Members of India’s Parliament have passed a bill which, for one year, will reduce the salaries of MPs by 30 per cent “to meet the exigencies arising out of the COVID-19 pandemic.”
New Zealand’s celebrated Prime Minister Jacinda Ardern announced in May that she and her cabinet would absorb a 20 per cent pay cut, saying “if there was ever a time to close the gap between groups of people across New Zealand in different positions, it is now,” adding the decision was taken to show “leadership and solidarity.”
Other N.Z. national government and public sector officials also were slated to experience a salary cut.
A month later, Australia’s Prime Minister Scott Morrison, one of the highest-paid national leaders in the world, announced neither he nor his cabinet would absorb a reduction in pay. Instead, a national wage freeze for the Australian Public Service enacted in April for six months would remain in place.
Canadians had their turn and offered a national opinion in May for an Angus Reid Forum survey, with roughly two-thirds urging members of Parliament to take a pandemic-related pay cut and 43 per cent agreeing strongly with the sentiment.
This has proven an option not in play with elected members of our national government.
The base salaries of MPs remain sacrosanct, at least at their 2019 level of $178,900, while all around them Canadians have suffered and continue to endure financial stress. While jobs are lost and future prospects remain uncertain for the average person, Prime Minister Justin Trudeau pockets roughly double the earnings of a backbench member of his caucus. Cabinet ministers and opposition party leaders also significantly outdistance the aforementioned backbench toiler of the parliamentary gulag.
Particularly hurting is the small business sector, the backbone national employer group. According to the Canadian Federation of Independent Business, at least 55,000 — and perhaps as high as 218,000 — small businesses may be sliding headlong toward closing permanently.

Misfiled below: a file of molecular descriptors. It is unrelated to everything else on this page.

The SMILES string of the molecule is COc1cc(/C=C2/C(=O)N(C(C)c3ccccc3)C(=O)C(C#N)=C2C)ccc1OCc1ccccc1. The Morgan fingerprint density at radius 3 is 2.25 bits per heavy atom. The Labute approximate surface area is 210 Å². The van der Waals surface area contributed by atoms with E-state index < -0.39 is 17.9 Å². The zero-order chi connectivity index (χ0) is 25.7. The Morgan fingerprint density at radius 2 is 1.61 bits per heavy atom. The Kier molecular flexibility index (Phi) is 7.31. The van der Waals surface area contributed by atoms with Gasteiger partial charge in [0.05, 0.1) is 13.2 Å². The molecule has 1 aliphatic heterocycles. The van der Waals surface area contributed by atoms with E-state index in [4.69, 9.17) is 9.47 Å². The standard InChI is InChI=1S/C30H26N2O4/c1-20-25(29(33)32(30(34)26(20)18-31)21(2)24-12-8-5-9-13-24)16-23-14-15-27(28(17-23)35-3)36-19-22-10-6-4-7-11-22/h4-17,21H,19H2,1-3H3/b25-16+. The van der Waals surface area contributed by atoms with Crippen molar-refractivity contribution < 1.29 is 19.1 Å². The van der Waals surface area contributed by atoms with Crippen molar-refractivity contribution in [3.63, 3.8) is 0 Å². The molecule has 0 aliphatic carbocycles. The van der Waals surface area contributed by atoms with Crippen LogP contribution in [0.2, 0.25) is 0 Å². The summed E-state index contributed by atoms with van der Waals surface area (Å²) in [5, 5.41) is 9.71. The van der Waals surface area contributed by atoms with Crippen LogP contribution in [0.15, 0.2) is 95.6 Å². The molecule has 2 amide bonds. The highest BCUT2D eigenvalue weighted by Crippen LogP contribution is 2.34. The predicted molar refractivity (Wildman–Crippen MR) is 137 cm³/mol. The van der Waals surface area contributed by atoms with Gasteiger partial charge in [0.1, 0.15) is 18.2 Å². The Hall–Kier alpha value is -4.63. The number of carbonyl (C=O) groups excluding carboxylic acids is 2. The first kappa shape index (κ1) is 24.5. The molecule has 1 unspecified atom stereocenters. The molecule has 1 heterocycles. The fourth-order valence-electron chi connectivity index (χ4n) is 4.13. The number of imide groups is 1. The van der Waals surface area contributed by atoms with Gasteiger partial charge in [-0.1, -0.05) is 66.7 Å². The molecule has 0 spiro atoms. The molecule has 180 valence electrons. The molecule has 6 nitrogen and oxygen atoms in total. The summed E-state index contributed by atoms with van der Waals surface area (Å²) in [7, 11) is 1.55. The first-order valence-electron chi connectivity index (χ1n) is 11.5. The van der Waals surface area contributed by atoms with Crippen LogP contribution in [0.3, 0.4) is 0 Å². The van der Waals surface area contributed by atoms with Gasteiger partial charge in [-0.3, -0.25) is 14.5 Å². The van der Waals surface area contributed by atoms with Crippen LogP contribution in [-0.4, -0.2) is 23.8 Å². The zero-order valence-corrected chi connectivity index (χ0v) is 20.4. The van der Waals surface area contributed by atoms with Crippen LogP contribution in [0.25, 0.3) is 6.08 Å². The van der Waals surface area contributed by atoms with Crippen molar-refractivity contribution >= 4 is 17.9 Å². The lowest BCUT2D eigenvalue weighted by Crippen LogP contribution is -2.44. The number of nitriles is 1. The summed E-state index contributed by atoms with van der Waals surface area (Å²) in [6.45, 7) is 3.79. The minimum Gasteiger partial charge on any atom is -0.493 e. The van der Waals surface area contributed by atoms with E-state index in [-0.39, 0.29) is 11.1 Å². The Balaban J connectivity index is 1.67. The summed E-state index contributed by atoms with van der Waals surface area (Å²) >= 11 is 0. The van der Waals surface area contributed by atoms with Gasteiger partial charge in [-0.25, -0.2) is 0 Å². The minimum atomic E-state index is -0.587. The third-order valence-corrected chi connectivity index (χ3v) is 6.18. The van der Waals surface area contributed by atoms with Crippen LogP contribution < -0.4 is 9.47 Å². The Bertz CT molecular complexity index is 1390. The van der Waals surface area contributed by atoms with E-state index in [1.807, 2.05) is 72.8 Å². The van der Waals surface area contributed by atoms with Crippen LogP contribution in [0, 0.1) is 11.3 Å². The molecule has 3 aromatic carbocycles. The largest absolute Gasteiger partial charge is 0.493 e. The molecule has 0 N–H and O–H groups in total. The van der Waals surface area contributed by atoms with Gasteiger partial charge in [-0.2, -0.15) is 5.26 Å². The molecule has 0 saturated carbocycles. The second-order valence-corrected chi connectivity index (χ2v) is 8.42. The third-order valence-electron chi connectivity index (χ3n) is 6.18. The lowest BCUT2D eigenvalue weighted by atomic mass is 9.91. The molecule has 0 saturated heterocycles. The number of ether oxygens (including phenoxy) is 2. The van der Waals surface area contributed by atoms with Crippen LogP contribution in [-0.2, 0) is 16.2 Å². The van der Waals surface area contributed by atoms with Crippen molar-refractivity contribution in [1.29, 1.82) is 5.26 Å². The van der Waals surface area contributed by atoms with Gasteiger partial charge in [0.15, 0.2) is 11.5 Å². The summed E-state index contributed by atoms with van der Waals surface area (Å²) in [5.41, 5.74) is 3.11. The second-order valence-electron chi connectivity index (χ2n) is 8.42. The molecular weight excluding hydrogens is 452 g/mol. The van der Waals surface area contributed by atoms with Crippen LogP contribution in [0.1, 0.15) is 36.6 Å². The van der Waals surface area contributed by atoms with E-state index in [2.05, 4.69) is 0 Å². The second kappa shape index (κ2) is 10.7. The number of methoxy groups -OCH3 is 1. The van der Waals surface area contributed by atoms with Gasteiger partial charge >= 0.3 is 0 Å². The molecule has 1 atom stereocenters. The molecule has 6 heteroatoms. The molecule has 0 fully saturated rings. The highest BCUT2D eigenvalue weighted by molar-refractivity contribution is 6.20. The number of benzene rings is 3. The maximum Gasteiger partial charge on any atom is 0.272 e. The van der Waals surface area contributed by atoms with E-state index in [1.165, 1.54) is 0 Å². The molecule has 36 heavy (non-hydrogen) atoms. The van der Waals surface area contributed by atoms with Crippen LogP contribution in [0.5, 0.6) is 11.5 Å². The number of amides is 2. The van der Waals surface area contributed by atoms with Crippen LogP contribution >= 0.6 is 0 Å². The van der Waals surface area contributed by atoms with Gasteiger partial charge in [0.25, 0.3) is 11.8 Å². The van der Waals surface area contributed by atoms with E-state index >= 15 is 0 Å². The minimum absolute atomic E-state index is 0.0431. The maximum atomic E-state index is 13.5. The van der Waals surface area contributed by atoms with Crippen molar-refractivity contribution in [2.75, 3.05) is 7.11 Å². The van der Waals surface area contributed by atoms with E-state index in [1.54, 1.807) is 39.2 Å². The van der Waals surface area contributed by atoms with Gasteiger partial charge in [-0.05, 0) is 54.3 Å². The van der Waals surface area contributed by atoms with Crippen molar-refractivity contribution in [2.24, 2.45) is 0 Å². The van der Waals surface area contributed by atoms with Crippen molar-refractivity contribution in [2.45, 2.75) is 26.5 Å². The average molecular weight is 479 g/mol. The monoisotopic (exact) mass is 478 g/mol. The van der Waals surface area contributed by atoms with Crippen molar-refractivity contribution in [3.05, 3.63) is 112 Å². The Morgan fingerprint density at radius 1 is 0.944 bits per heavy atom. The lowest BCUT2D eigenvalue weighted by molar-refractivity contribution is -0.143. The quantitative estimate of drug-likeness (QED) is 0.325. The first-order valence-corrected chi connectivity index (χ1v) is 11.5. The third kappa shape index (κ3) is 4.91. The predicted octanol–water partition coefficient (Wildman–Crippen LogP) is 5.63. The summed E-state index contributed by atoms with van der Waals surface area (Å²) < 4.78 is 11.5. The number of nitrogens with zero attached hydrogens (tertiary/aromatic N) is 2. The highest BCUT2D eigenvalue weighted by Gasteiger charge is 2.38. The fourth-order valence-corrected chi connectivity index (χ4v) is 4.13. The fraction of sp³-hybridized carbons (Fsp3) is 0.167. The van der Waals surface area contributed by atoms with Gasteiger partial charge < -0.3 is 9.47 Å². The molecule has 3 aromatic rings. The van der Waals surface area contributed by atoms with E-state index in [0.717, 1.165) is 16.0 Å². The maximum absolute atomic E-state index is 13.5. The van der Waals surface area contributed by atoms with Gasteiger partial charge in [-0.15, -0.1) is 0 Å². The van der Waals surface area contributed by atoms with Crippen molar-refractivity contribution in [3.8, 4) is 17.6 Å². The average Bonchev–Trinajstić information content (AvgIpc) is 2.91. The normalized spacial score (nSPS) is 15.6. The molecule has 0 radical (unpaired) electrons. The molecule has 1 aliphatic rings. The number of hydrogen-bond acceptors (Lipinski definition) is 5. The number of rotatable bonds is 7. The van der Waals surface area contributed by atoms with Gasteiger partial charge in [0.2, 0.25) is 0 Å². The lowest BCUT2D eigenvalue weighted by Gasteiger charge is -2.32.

To be sure, many MPs and party leaders did offer what amounts to a token reduction in take-home dollars by committing to redirecting their 2020 automatic April 1 annual pay raises to charity. To a member earning a base salary that means $3,756.90 will be bound for charities.
It also isn’t necessarily easy, but hardly impossible for MPs to decline a percentage of remuneration. They would, as a group, have to introduce and support legislative changes to their salary structure. That has not taken place.
It would seem only appropriate for exceedingly well-compensated members of Parliament, whose incomes are supplemented by a gold-plated pension plan, to engage in a publicly recorded vote on beginning, and carrying through, on the process of reducing their salaries — and why not in line with the precedent set by their New Zealand and India counterparts?
Such a decision would be greeted by populous national approval.
Roy Green is the host of the Roy Green Show on the Global News Radio network.